With the current criminal justice system financially and ethically untenable, we need a new way to think about and respond to harm, conflict, and crime. By bringing together students committed to developing new ways of thinking about harm with national and international restorative justice leaders, Vermont Law School will educate the next generation of justice reformers.
Students wishing to specialize in restorative justice will combine traditional law courses with restorative justice courses, simulations, and experiential learning opportunities. Graduates are prepared to become forceful and articulate agents for change in law and restorative justice. As criminal justice transforms using more restorative practices, all lawyers should understand that there's another way to look at conflict and conflict avoidance. Restorative justice courses include:
- Restorative Justice Theory and Practice
- Origins, Evolution, and Critical Issues in Restorative Justice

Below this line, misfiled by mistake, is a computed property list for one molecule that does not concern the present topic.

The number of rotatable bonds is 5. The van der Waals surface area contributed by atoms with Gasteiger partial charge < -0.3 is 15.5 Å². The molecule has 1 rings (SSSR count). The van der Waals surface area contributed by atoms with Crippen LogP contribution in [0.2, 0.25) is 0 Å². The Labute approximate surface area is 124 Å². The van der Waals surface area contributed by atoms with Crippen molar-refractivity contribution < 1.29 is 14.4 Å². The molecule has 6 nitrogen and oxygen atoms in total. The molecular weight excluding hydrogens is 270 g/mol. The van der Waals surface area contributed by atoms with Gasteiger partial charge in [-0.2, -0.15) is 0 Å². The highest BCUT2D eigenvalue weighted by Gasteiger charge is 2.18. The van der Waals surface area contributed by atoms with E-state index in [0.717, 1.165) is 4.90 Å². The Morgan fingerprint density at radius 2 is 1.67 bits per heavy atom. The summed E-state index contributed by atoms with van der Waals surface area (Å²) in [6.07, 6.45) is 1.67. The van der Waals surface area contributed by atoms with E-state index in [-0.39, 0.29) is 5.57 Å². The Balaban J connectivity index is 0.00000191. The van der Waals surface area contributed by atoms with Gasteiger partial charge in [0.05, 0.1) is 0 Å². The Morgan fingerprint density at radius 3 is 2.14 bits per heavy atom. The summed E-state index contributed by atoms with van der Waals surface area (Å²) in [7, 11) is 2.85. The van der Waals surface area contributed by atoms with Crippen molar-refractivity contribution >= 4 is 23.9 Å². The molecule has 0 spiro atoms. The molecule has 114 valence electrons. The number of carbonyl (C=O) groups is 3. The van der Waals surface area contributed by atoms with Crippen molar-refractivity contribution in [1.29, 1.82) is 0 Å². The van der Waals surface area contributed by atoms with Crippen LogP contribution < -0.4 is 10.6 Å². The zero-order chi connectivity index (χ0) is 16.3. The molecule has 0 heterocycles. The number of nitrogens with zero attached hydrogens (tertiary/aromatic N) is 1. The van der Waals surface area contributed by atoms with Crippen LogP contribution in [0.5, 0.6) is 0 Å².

- Adversity, Trauma, and Victimization
- Criminal Law
- Organizational Dynamics and Change
- New Approaches in Domestic and Sexual Violence
- Restorative Justice in Educational Institutions
- Restorative and Responsive Human Services
- Public Speaking for Advocates
- First Nations and Indigenous Practices
- International Transitional Justice
- Ethics of Restorative Justice or Moral Philosophy
The Restorative Justice Program is lead by Professor Robert Sand, founder and director of the Center for Justice Reform at Vermont Law School. The Center for Justice Reform brings enhanced curricular attention to cutting-edge criminal justice issues and organizes conferences, presentations, and lectures related to justice reform efforts.